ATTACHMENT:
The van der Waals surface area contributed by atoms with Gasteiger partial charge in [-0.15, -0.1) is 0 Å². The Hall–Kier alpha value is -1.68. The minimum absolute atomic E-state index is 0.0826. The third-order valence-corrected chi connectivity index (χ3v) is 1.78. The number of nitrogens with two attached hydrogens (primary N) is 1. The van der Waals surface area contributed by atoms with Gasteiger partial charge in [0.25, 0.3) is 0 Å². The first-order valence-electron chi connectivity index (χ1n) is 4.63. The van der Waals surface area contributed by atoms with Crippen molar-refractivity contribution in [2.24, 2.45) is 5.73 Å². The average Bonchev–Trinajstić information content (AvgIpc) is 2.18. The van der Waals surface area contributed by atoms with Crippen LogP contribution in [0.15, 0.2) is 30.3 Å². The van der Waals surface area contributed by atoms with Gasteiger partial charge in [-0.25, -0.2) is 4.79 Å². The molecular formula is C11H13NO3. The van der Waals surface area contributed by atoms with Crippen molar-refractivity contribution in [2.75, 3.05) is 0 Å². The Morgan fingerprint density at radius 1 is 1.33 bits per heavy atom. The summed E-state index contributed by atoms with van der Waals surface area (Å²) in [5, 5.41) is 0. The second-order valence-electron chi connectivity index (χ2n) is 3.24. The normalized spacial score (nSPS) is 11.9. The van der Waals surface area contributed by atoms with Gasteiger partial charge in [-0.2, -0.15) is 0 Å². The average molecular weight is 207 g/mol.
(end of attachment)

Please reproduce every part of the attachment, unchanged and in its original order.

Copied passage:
The van der Waals surface area contributed by atoms with Gasteiger partial charge in [-0.15, -0.1) is 0 Å². The Hall–Kier alpha value is -1.68. The minimum absolute atomic E-state index is 0.0826. The third-order valence-corrected chi connectivity index (χ3v) is 1.78. The number of nitrogens with two attached hydrogens (primary N) is 1. The van der Waals surface area contributed by atoms with Gasteiger partial charge in [0.25, 0.3) is 0 Å². The first-order valence-electron chi connectivity index (χ1n) is 4.63. The van der Waals surface area contributed by atoms with Crippen molar-refractivity contribution in [2.24, 2.45) is 5.73 Å². The average Bonchev–Trinajstić information content (AvgIpc) is 2.18. The van der Waals surface area contributed by atoms with Crippen LogP contribution in [0.15, 0.2) is 30.3 Å². The van der Waals surface area contributed by atoms with Gasteiger partial charge in [-0.25, -0.2) is 4.79 Å². The molecular formula is C11H13NO3. The van der Waals surface area contributed by atoms with Crippen molar-refractivity contribution in [2.75, 3.05) is 0 Å². The Morgan fingerprint density at radius 1 is 1.33 bits per heavy atom. The summed E-state index contributed by atoms with van der Waals surface area (Å²) in [5, 5.41) is 0. The second-order valence-electron chi connectivity index (χ2n) is 3.24. The normalized spacial score (nSPS) is 11.9. The van der Waals surface area contributed by atoms with Gasteiger partial charge in [-0.2, -0.15) is 0 Å². The average molecular weight is 207 g/mol.